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Diageo - Debra Crew to replace CEO Sir Ivan Menezes

After a 10-year stint in the position, Diageo's Chief Executive, Sir Ivan Menezes is stepping down from the Board.

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After a 10-year stint in the position, Diageo's Chief Executive, Sir Ivan Menezes is stepping down from the Board.

The company's Chief Operating Officer, Debra Crew, will take on the top job on 1 July this year. Debra has been with Diageo in several positions since April 2019. She was President and CEO of Reynolds America at the time of its takeover by British American Tobacco in 2017. Prior to that she spent five years at PepsiCo where she held several management roles.

Sir Ivan Menezes commented: "I am delighted to be handing over the reins to Debra. In the time that we have worked together, I have been consistently impressed with her passion for growth and for building high performing teams. I am confident that under Debra's leadership, and with our extraordinary portfolio of brands and culture, Diageo will go on to deliver our long-term performance ambition."

The shares were flat in early trading.

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Our view

A change at the top is always a leap into the unknown, although slightly less so when the incumbent is already part of the team. Debra Crew is already a key member of the Board, and has a strong track record at some big names in the consumer staples sector. We're hopeful she will be a safe pair of hands, but there are no guarantees.

Double-digit revenue growth in the first half of this financial year, gave Diageo the confidence to reaffirm its medium-term guidance for the next few years.

The main driver behind the revenue jump is higher selling prices. The group's leaning on its brand power, and so far it's managed to hike prices without hurting volumes - testament to the impressive catalogue of brands ranging from Guinness to Don Julio tequila.

Whisky is also in the portfolio and is an especially attractive market because it takes a lot of up-front investment and time for a newcomer to compete. Good whisky needs to be aged, so a new competitor would need to be comfortable waiting for their investment to pay off. Alternatively, they could buy existing distilleries and spend heavily on marketing, but scaling up would be difficult and expensive. Strong brands and barriers to entry have meant attractive margins in normal times.

A growing middle class in emerging markets is also playing into the group's hands. It has attractive positions in the key Chinese and Indian markets, and as consumers move up the value chain, Diageo is waiting for them with Black, Blue and Double Black labels.

Diageo's current focus is to premiumise its portfolio, offloading a selection of smaller brands to shift the dial towards sales of more lucrative products. For now, that looks to be the right move as consumers willing to spend money on premium brands tend to be more resilient to cost of living pressures.

But investors shouldn't be holding their breath for more sets of double-digit growth. Sales aren't expected to stay at these levels for long, with organic net sales growth expected to dip down to mid-single digits over the next couple years.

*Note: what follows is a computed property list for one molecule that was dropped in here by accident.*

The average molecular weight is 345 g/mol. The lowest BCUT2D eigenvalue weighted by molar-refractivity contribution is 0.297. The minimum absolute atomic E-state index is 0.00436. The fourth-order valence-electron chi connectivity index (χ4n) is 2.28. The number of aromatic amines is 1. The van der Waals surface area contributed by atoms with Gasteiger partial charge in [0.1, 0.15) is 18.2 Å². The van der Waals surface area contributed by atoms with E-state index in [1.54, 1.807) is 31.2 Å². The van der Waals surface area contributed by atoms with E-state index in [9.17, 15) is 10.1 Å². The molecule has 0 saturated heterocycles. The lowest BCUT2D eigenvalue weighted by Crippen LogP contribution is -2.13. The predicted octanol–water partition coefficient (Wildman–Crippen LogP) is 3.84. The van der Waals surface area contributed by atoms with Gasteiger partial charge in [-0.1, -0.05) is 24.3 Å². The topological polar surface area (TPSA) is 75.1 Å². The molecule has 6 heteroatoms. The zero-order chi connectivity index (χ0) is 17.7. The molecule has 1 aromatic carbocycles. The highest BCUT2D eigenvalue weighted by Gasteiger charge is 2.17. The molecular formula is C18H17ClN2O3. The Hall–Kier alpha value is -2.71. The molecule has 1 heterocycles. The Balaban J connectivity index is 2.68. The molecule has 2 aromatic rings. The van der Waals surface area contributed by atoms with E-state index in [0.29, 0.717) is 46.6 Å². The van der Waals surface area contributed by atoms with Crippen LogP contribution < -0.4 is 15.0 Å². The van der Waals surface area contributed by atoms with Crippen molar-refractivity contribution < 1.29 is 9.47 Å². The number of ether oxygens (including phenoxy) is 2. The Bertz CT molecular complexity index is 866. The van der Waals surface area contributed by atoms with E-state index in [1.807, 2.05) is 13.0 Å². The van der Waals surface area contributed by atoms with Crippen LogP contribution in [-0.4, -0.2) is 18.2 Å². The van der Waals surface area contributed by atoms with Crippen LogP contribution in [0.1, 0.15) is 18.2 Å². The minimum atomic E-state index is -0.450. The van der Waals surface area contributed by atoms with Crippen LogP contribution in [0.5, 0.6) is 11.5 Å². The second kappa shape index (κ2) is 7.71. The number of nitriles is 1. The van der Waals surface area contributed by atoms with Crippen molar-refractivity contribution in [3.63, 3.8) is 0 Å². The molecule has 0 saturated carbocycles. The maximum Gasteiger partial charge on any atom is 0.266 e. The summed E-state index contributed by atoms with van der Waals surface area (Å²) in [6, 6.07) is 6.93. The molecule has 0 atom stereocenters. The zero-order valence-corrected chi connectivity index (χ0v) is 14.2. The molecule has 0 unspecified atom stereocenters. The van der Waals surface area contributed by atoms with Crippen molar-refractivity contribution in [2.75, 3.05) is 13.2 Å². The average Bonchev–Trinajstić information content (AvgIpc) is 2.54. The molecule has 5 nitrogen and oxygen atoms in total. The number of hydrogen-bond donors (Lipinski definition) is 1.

Looking to the balance sheet, inventory levels have climbed as the group aims to avoid future supply chain disruptions. This has significantly dented free cash flow, as did payments to creditors after higher-than-normal lines of credit last year.

With a world class stable of brands and exposure to emerging markets, the group appears to be in an enviable spot. But keep in mind, its valuation means there's pressure to deliver and the current economic environment adds some extra risk.

Diageo key facts

All ratios are sourced from Refinitiv. Please remember yields are variable and not a reliable indicator of future income. Keep in mind key figures shouldn't be looked at on their own - it's important to understand the big picture.

This article is original Hargreaves Lansdown content, published by Hargreaves Lansdown. It was correct as at the date of publication, and our views may have changed since then. Unless otherwise stated estimates, including prospective yields, are a consensus of analyst forecasts provided by Refinitiv. These estimates are not a reliable indicator of future performance. Yields are variable and not guaranteed. Investments rise and fall in value so investors could make a loss.

This article is not advice or a recommendation to buy, sell or hold any investment. No view is given on the present or future value or price of any investment, and investors should form their own view on any proposed investment. This article has not been prepared in accordance with legal requirements designed to promote the independence of investment research and is considered a marketing communication. Non-independent research is not subject to FCA rules prohibiting dealing ahead of research, however HL has put controls in place (including dealing restrictions, physical and information barriers) to manage potential conflicts of interest presented by such dealing. Please see our full non-independent research disclosure for more information.

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Written by
Derren Nathan
Derren Nathan
Head of Equity Research

Derren leads our Equity Research team with more than 15 years of experience in his field. Thriving in a passionate environment, Derren finds motivation in intellectual challenges and exploring diverse ideas within his writing.

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Article history
Published: 28th March 2023